Then came the 2011 Arab Spring. A series of pro-democracy uprisings throughout the Middle East and North Africa which toppled many tyrannical regimes. Much of the Spring was covered by Al Jazeera. This coverage gave a voice to the voiceless and projected these voices all across the Middle East and reached global audiences. After the collapse of the Mubarak regime in Egypt, the Saudis became incredibly wary of the power that Al Jazeera and Qatar had. They feared that what had happened in Egypt would inspire their people to do the same. After Egypt’s revolution, elections were held and President Mohamed Morsi was elected. Morsi was the first democratically elected president of Egypt and was a member of the Muslim Brotherhood. A year into his presidency he was removed in a military coup. This was followed by a military crackdown that resulted in the deaths of hundreds of members of the Muslim Brotherhood and the imprisonment of even more. This was all covered on Al Jazeera. Qatar welcomed those who fled from Egypt, many of whom were affiliated with the Muslim Brotherhood and were considered terrorists by high ranking Egyptian military officials. 


From all of this information on the history of this feud among the Gulf countries, it is clear that tensions between Qatar and its neighbours are high for more than just one reason. The countries blockading against Qatar have a list of thirteen demands. The main three require the downgrading of diplomatic ties with Iran, the shutting down of Al Jazeera, and requires Qatar sever ties with terrorist groups. Qatar maintains that it does not support terrorism and refuses to act upon any of their demands, claiming that the blockading nations are infringing on their sovereignty. The blockade did initially have negative effects on the Qatari economy but it did bounce back as a result of actions taken by the government such as providing loans to banks, trading more with Iran and Turkey, and manufacturing goods locally as they could no longer rely heavily on imports.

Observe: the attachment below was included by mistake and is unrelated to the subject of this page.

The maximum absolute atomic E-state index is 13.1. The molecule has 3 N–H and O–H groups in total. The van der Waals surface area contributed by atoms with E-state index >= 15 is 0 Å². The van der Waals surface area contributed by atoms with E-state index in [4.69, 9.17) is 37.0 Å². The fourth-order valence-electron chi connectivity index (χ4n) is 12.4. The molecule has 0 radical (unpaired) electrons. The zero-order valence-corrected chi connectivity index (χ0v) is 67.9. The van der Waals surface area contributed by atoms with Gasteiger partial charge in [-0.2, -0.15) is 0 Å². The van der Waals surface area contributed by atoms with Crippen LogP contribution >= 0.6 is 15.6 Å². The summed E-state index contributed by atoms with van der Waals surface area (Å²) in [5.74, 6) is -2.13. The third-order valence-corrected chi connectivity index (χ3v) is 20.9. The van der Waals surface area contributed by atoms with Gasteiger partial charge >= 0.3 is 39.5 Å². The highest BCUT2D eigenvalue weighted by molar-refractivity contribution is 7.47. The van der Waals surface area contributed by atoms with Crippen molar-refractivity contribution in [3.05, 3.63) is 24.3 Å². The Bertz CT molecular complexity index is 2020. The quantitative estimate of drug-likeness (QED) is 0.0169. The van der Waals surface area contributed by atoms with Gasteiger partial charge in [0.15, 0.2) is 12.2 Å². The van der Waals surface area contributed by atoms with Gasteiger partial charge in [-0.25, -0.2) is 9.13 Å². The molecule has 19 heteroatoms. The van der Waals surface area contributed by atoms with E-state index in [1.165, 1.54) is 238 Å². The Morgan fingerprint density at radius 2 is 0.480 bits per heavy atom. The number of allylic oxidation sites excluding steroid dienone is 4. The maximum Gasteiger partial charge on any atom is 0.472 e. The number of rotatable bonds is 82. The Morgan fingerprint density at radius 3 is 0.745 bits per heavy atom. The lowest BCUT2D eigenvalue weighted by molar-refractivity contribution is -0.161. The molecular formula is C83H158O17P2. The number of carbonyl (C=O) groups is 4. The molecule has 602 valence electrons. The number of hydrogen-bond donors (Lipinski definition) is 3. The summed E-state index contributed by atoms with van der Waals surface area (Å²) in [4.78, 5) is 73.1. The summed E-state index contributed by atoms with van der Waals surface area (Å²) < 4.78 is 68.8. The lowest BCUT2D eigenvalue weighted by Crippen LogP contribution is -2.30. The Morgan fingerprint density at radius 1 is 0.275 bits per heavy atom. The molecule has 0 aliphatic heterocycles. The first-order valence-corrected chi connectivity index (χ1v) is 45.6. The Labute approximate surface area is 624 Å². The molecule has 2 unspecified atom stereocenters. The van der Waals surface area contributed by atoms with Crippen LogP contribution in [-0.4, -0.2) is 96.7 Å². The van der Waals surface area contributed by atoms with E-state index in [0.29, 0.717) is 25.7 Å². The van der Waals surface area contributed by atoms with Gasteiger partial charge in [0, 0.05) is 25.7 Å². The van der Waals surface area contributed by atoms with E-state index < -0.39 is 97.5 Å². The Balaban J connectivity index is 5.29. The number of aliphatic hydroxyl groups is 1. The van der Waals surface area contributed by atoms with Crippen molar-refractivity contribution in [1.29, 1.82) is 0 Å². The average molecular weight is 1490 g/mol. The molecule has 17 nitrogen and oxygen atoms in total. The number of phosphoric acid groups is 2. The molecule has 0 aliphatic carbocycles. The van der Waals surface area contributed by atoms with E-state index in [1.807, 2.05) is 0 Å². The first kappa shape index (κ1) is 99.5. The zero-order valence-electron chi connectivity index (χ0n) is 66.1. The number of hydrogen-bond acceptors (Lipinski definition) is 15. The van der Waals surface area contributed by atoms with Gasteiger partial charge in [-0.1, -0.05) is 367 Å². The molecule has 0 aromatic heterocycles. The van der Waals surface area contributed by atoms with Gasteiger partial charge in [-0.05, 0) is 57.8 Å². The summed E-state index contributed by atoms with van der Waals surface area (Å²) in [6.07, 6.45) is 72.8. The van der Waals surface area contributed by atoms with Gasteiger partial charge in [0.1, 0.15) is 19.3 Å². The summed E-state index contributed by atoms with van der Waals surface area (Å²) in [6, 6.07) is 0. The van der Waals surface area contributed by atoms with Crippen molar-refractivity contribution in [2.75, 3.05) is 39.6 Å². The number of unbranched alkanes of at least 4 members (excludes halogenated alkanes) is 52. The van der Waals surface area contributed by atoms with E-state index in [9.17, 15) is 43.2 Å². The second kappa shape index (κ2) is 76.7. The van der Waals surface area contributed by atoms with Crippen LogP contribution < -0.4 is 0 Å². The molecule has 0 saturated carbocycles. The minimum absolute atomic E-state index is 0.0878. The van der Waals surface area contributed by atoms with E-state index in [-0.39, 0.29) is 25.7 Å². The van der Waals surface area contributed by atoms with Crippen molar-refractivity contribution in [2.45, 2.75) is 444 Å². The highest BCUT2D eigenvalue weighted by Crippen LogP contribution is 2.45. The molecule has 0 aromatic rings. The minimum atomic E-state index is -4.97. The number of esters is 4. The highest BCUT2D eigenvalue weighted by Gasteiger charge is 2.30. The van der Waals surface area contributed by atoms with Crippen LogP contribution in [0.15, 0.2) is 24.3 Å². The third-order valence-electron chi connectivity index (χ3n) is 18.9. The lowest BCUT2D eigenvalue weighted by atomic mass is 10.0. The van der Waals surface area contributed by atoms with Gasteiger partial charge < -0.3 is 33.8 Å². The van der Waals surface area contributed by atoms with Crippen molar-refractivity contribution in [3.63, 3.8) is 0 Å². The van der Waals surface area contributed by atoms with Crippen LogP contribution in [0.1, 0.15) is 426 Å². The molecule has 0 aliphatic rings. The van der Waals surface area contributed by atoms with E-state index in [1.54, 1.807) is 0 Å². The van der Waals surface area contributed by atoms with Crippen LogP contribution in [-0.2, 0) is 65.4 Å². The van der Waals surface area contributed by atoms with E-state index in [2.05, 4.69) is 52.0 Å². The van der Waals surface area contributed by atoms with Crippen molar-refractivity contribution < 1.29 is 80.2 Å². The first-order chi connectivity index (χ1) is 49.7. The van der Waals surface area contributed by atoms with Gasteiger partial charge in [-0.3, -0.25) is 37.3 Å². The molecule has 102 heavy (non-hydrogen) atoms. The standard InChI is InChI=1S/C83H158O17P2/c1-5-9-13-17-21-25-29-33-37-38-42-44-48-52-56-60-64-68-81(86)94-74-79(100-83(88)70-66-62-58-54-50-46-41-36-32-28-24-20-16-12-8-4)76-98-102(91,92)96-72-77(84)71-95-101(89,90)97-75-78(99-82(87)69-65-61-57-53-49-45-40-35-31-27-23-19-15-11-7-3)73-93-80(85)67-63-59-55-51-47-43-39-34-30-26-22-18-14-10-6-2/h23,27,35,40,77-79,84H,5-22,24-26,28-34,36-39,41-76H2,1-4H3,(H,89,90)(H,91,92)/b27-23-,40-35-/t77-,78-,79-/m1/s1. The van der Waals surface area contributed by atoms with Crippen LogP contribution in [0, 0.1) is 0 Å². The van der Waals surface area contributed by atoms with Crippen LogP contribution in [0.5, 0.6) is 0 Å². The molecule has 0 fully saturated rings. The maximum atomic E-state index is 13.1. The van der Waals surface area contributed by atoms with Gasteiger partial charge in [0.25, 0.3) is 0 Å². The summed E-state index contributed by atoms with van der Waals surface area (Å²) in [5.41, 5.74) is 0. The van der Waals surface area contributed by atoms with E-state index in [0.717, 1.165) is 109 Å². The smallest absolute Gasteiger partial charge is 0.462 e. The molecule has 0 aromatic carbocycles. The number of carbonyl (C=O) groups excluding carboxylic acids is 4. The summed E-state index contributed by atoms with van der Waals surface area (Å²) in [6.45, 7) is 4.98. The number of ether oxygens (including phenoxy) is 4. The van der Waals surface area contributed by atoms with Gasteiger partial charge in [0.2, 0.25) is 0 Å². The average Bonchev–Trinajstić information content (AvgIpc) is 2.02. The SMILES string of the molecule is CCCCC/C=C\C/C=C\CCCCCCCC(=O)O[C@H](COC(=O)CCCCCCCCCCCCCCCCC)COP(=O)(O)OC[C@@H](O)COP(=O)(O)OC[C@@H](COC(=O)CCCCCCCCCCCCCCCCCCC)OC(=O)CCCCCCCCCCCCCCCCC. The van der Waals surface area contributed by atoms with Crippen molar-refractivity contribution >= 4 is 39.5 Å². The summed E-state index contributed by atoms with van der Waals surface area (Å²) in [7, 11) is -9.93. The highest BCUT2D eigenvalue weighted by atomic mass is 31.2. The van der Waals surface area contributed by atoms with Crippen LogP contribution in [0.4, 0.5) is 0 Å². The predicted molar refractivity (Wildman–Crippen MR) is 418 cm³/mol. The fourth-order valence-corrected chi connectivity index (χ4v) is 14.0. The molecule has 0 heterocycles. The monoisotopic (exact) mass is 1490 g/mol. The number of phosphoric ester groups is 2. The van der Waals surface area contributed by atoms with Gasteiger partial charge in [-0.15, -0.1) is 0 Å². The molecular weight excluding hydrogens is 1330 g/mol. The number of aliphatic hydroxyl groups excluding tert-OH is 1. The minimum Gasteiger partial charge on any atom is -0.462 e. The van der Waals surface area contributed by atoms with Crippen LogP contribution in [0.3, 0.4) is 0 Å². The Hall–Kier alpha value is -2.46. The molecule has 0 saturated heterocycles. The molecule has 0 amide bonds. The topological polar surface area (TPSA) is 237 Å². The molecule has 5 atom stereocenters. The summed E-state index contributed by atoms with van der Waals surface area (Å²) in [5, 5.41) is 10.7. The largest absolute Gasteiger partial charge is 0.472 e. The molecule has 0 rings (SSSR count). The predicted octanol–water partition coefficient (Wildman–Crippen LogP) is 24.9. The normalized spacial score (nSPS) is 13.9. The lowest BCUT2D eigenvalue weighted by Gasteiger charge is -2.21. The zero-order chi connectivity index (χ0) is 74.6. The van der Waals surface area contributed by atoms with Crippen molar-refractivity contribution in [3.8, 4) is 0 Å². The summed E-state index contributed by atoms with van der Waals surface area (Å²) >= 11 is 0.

Qatar continues to thrive despite the blockade, it has the highest GDP per capita in the world and will be hosting the 2022 FIFA World Cup. As the blockade goes into its third year, it is clear that these two opposing sides are at a standstill. One side is a small nation, ruthlessly fighting for power and influence in the region. Taking steps like expanding its economy, building one of the largest international news networks, and harbouring those fleeing unjust persecution from neighbouring countries. The other side is a group of large nations, trying to protect the status quo in the region in order to keep power in the hands of the Saudis. It is unclear which side will prevail, but it is clear that this blockade has not gone the way that the four blockading countries were intending for it to go.


References

Why border lines drawn with a ruler in WW1 still rock the Middle East

Understanding the blockade against Qatar

The Qatar Blockade | Start Here

US envoy in Qatar: Gulf dispute ‘gone on too long’

Post a Comment

Follow us on Instagram @thewrittenrevolutions